Gauja Primeval Valley Landscape
The Gauja primeval valley has been included in the Culture Canon. The river valley from Valmiera to Vangaži has high aesthetical, biological diversity, cultural and historical, and educational value. This part of Gauja can be compared with Germany’s Rhine, France’s Seine, Ireland’s Shannon, Italy’s Po, Hungary’s Danube, and Portugal’s Duoro – Europe’s greatest and most beautiful river landscapes. Poet Ojārs Vācietis in his poem “Gauja”, admiring the artistry of the landscape, writes: “When God created Gauja, he was in love.” In many songs Latvians associate Gauja with their nation’s life.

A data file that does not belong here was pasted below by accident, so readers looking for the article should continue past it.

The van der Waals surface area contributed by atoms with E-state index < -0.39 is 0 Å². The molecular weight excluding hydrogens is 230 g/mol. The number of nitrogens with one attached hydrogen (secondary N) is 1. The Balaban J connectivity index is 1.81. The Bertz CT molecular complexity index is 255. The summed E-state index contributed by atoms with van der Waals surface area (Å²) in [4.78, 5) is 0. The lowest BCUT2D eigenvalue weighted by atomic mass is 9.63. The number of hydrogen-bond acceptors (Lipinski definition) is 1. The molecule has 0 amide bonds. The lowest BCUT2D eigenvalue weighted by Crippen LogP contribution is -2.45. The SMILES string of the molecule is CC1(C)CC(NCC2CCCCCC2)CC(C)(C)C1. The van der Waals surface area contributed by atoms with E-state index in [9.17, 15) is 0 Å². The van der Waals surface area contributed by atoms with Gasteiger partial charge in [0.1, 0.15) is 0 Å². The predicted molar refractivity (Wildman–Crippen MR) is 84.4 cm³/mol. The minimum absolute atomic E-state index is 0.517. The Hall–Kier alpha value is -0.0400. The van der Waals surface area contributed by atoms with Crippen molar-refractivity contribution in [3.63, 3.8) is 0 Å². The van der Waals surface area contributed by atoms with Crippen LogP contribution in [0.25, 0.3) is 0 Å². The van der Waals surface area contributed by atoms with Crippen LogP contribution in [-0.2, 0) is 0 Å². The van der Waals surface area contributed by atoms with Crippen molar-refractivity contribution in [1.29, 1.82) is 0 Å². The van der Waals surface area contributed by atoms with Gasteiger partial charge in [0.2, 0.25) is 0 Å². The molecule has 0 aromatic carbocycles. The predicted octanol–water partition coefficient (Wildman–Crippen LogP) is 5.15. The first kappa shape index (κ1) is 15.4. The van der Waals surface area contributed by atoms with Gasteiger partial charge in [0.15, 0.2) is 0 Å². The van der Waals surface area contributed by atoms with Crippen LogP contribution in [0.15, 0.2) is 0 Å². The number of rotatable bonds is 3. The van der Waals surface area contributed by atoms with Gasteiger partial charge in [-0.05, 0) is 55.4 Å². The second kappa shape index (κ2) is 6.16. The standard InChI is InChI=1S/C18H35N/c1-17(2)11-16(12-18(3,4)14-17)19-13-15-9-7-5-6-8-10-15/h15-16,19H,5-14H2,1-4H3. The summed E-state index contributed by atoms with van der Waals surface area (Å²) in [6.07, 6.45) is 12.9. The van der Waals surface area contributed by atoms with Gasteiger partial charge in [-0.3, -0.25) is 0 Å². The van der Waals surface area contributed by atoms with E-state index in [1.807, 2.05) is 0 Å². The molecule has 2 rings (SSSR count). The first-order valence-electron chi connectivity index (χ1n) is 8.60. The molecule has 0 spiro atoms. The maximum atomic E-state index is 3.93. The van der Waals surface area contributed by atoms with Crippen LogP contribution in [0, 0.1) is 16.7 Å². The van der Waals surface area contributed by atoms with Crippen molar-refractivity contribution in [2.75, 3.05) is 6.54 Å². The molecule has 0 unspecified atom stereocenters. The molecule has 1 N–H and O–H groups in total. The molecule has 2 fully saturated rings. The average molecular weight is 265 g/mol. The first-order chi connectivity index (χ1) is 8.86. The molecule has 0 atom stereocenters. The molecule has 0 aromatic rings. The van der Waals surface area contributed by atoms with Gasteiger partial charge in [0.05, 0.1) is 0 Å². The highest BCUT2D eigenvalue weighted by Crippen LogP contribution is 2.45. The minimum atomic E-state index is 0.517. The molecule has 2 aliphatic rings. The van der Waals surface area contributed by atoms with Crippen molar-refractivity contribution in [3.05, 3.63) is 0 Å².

The geography and shape of Gauja valley in the length of more than 100 km spanning from Valmiera to Baltezera channel are determined by primeval, valley-type semi-filled carvings in the bedrocks, created in the pre-quaternary period millions of years ago. Today’s visually impressive valley shape Gauja obtained 13 800 years ago, when the waters of a melting glacier flowed away from proglacial lakes to the Baltic sea. The depth of Gauja valley near Valmiera is 20–25 m, but around Sigulda it reaches 85 m, which makes Gauja primeval valley the deepest valley in the Baltic states. Throughout its length the valley has carved into the bedrock, revealing different structure and colour rocks on river’s and its tributaries’ shores. On the left shore of the river valley, from Rauna tributary to Sigulda, common rocks are carbonate rocks – D3 Devonian dolomites (Pļaviņu svītas dolomīti) and dolomite clay. On both sides of the river between Valmiera and Cēsis, Lorupes tributary and Murjāņi, as well as on the right shore from Cēsis to Turaida common are red, yellow, and grey-white Devonian sandstone (Gaujas and Amata svīta and Middle Devonian Burtnieku svīta), that can be seen in many places on the shores of Gauja and its tributaries: Vija, Abula, Brasla, Amata and others. Geography teacher Indriķis Saule in 1930’s wrote: “The beauty of Gauja valley lies in the sandstone rocks, that emerges from the river depths. The best way of enjoying this view is canoeing down the river from Valmiera, because the mightiness of the rock is best admired from the river level upwards.” The largest and most impressive (landscape-wise) outcrops from Valmiera and down the strait are: Baltā klints, Sietiņiezis, Grīviņu iezis, Līču – Laņģu klintis, Kazu iezis, Ramātu klintis, Ērgļu klintis, Raiskuma iezis, Briedīšu iezis, Ēdernieku klintis, Ķūķu klintis, Spriņģu iezis, Katrīnas iezis, Gūdu klintis, Tītmaņu iezis, Launagiezis, Velnalas klintis.